Yazidi Parents Who Survived Islamic State Name Newborn Baby ‘Trump’

Yazidi parents in Iraq whose family has survived atrocities at the hands of the Islamic State (ISIS/ISIL) named their newborn child “Trump” within minutes after Republican nominee Donald Trump became the U.S. President-elect last Tuesday, reports the Haym Salomon Center.

“We have been going through a never-ending genocide over the last two years at the hands of ISIS, and [President Barack] Obama failed to take out ISIS or help liberate the thousands of Yazidi women and children that are still enslaved by ISIS,” said the father of the new baby boy Trump. “I hope President Trump will at last take out ISIS so we can return home and rebuild our lives.”

The new mother was reportedly in labor as the U.S. presidential election vote count rolled in. An hour before Trump officially became the winner, she gave birth to a baby boy.

“An hour later [after the baby had been born], mom and dad named their beautiful child ‘Trump,’” adds the Haym Salomon Center, noting:

This story begins over two years ago, when the same Yazidi mother was pregnant with her first child and ISIS attacked the village where she and her husband (names withheld due to safety concerns) planned to raise their family. Running for their lives, they escaped to Sinjar Mountain where they, along with thousands of others, were stranded with no food or water for seven days. Lacking the essentials and surrounded by ISIS, Dilbreen was born in that mountain camp on January 4, 2015.

One year to the day later, Dilbreen was asleep in a tent with thousands of other displaced Yazidis, when a gas heater malfunctioned and fire broke out. With mom outside baking bread for her son’s birthday, she was unable to protect him from the burning plastic ceiling that melted and fell on the child.

Dilbreen was lucky to be alive, but had to endure the pain and disfiguration caused by severe burns to his face.

Dilbreen is reportedly receiving the care he needs in the United States, where is expected to be reunited with his parents and baby brother Trump, courtesy of the nonprofit Yazidi American Women Organization. That organization was launched by a Yazidi woman named Adlay Kejjan who survived ISIS.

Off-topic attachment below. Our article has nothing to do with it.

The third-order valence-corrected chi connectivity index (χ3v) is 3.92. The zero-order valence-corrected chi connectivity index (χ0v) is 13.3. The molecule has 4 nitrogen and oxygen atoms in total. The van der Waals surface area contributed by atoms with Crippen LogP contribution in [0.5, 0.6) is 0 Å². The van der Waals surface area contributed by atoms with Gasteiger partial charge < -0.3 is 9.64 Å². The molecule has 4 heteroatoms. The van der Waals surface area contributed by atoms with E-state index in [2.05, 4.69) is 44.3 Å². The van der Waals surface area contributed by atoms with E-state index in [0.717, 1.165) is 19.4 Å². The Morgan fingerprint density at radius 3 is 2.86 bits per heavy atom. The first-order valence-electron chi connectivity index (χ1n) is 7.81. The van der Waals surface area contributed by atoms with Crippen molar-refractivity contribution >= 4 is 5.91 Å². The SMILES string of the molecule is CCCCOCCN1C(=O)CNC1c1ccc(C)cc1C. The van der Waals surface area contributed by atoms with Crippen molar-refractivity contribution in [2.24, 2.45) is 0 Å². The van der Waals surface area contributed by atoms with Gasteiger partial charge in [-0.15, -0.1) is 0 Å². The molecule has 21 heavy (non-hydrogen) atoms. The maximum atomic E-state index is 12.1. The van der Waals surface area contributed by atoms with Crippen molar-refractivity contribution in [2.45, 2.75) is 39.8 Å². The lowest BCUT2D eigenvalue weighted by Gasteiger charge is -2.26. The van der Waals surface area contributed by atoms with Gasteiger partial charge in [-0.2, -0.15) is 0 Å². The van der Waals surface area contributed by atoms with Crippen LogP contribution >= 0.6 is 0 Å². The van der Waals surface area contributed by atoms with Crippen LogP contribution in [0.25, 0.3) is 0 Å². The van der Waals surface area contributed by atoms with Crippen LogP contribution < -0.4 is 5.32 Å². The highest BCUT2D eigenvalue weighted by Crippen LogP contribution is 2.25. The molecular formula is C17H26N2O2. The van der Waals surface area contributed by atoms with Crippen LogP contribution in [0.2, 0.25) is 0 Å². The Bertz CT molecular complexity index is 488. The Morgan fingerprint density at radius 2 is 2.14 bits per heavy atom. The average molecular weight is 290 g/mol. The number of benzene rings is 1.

Kejjan, who works with the pro-Israel organization StandWithUS and a cross-section of religious communities to bring international awareness to the plight of the Yazidis, became Dilbreen’s guardian in the U.S.

Although the Yazidi baby may be the first to be named after Trump soon after his elected election, he is not the first to take the President-elect’s namesake.

Nearly three months before the Republican presidential candidate won the general election, a couple in Kenya named their newborn child “Donald Trump.” Kenyans have long kept a tradition of giving their children names pulled from the headlines, including naming children after Trump’s predecessor, President Barack Obama, and Air Force One.

The Yazidis, along with other ethno-religious minorities in Iraq, have been the targets of the Islamic State’s genocide campaign against non-Sunni Muslims. To justify genocide against the minority group, ISIS has deemed Yazidis “devil worshippers” and “not people of the book.”

Thousands of Yazidis, particularly women, are believed to be still held captive by the jihadist group, many as sexual slaves.

“ISIS is reportedly holding 3,200 Yazidi women and girls as sex slaves. Over 5,000 have been killed and 400,000 displaced by the terror group,” notes the Haym Salomon Center. “These numbers reflect only the towns liberated by Yazidi and Kurdish fighters backed by U.S.- and British-led coalition airstrikes.”

Soliders have found multiple mass graves in the Yazidi towns that have been liberated by the U.S.-led coalition.

“Less than half of Yazidi towns have been liberated,” points out the Haym Salomon Center. “If and when the rest are set free, the death toll and the number of kidnapped and injured are expected to rise dramatically.”

Some Yazidis feel that they have been forgotten and abandoned by the international community.


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